4. Complete as much or as little as you’d like:
  5. Presenter Settings

Optional: Use the Slide Manager

The Slide Manager allows you to assign different presenters to different slides, or to decide whether the presentation will automatically play, or require user button clicks to go from slide to slide.

Publish the Presentation

Now’s the fun part . . . publish your presentation to PDF!

  1. Click the Publish button (PPT 2007) or appropriate menu pick for PPT 2003.
  2. The Publish Presentation window appears:
  3. Publish Presentation window
  4. Click the Adobe PDF option.
  5. Set a destination folder by clicking the Browse button.
  6. Click the Publish button.

File Size too big? You can change settings for audio and image compression in the Publish window

Extra Credit: Computer-generated Voices

I travel about 60% of the time and one of the few opportunities I have to get work done is on airplanes.

Recording your voice on an airplane is impossible, so to save time I experimented with using text-to-speech technology to “read” the narration.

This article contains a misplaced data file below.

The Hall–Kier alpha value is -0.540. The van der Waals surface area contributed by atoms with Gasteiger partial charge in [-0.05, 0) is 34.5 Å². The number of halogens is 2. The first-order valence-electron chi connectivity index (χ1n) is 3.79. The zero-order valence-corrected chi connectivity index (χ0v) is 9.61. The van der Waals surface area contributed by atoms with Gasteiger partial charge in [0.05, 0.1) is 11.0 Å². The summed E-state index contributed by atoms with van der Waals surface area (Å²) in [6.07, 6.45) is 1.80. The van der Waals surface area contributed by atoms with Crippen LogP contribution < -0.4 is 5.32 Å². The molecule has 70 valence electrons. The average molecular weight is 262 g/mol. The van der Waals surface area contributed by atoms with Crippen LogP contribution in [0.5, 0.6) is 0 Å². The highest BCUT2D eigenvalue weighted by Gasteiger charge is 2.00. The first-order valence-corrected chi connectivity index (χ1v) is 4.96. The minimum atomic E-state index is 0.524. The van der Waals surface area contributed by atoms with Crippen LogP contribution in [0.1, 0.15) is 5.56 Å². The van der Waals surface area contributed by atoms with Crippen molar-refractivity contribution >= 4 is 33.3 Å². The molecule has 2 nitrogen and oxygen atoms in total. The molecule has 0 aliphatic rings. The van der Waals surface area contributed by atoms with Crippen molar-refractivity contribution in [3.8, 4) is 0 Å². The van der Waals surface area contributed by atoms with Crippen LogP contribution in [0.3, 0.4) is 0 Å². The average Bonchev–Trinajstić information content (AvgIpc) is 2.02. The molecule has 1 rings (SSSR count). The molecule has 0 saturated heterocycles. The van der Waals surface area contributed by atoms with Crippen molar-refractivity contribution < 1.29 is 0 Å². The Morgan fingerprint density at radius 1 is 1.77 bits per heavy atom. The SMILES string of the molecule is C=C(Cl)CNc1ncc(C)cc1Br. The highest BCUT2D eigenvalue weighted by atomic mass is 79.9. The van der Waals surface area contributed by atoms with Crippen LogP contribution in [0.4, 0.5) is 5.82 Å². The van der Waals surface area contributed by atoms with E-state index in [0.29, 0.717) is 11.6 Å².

I got the idea from Adobe Captivate Product Manager Silke Fleisher who wrote about it in her blog.

I used TextAloud (text to speech engine) and AT&T Natural Voices “Mike” as the speaker. There are several different voices available for purchase.

The results are interesting, if a bit creepy. Check it out:

Download Computer-narrated Presentation
4.5 MB | Adobe Reader 9 Required
Downloads from my Account | Big! Be patient
Y_ou may need to click the Download button in the
upper right corner of the window._

The AT&T voices are state of the art, however sometimes the inflection is off and it sounds eerily odd.

The default voice in TextAloud, which sounds very much like a computer, is a bit easier to accept . . .or at least I was more forgiving of it.

Perhaps this is related to the “Uncanny Valley” theory as formulated by Japanese roboticist Masahiro Mori. I’ll paraphrase the theory: If we try to make something too human, even small differences may strike as grotesque.

Still, there are some merits to using a computer voice. It’s easy to speed up, so you can compact a lot of material in a short time. You can change voices, alternating, perhaps, between a man and a woman. It’s also easy to make editorial changes since you can output a new sound file in about 1/10th the time it would take you to record it yourself.

I found that I had to add extra commas and change a few words to get pauses where needed or to correct mispronunciations.